About Abila in the Decapolis
Abila is an ancient town that, alongside Philadelphia, Gerasa, Pella, Gadara, Kanatha, Dion, Scythopolis and Damascus, made up part of the Decapolis. The Decapolis was a 10-city Greco-Roman federation southeast of the Sea of Galilee in Jordan, providing a strategic defence post protecting the eastern front of the Roman Empire.
Abila in the Decapolis history
Abila was first occupied in the Bronze Age around 6,000 years ago, and remained in use to approximately 1500.
The Decapolis is mentioned in the Bible numerous times, including in relation to Jesus and his ministry, indicating its importance in the area’s history. An earthquake in 747 AD turned much of the thriving city into rubble however.
Though the site fell to ruin, there have been some spectacular discoveries made there that indicate its long and fascinating history. Archaeologists have painstakingly uncovered Byzantine churches, a monastic complex from the early Islamic period, Roman baths, a theatre, temples used to worship Herakles, Tyche, and Athena, miles of subterranean water tunnels, aqueducts, megalithic columns, tombs, city gates and various municipal buildings.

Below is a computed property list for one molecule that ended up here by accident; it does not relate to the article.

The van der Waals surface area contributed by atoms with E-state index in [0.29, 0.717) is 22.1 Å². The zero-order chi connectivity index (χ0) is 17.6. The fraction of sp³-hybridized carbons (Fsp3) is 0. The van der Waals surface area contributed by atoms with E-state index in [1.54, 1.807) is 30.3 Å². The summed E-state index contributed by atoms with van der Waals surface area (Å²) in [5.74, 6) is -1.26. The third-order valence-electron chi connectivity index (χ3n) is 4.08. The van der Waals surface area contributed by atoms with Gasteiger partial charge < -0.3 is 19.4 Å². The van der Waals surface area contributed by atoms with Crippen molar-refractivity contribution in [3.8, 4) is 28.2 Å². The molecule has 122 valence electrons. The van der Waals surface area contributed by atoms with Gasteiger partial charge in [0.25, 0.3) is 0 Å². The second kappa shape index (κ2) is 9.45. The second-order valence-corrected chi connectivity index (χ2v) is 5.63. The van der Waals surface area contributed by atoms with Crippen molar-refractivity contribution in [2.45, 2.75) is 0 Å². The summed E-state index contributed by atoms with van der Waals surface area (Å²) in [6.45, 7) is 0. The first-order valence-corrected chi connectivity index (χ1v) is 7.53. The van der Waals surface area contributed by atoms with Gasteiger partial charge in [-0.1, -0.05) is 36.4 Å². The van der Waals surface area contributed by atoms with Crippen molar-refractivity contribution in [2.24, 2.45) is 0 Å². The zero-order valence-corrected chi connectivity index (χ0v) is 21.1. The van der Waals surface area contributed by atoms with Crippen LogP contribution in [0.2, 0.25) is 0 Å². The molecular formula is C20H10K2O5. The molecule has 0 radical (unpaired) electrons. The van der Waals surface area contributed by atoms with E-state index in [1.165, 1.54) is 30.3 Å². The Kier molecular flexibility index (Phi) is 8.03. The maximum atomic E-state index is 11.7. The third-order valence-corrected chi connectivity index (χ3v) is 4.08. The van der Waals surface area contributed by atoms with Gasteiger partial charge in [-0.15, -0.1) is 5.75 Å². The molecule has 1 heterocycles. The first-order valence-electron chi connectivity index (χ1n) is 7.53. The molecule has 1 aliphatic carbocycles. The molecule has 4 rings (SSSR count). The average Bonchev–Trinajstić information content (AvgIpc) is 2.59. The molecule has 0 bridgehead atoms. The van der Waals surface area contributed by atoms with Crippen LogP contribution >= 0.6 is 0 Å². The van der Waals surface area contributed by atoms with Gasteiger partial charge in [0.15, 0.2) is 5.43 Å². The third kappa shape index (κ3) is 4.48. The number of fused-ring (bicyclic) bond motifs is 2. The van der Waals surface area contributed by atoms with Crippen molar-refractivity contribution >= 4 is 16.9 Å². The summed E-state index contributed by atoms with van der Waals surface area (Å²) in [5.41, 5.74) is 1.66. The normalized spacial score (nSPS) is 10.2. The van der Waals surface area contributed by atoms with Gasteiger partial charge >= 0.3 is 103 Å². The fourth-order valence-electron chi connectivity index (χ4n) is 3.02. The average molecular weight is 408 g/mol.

Abila in the Decapolis today
Abila has been excavated extensively for almost 40 years, and remains one of the most exciting archaeological sites in the region for two reasons. Firstly so much is yet to be excavated, and secondly much of what the resident archaeologists wish to dig up is already visible from the surface, teasing them.
For visitors there is also much to see, including the impressive ruins of a number of Byzantine churches and a bath complex, while excavation programmes also run for volunteers.
Getting to Abila in the Decapolis
Abila in the Decapolis is located in Jordan, around 10 miles north of Irbid, and can be reached by following the 35 road from the city. It is close to the village of Quwayliba and on the bus from Irbid – ask the driver to drop you off at the ruins.
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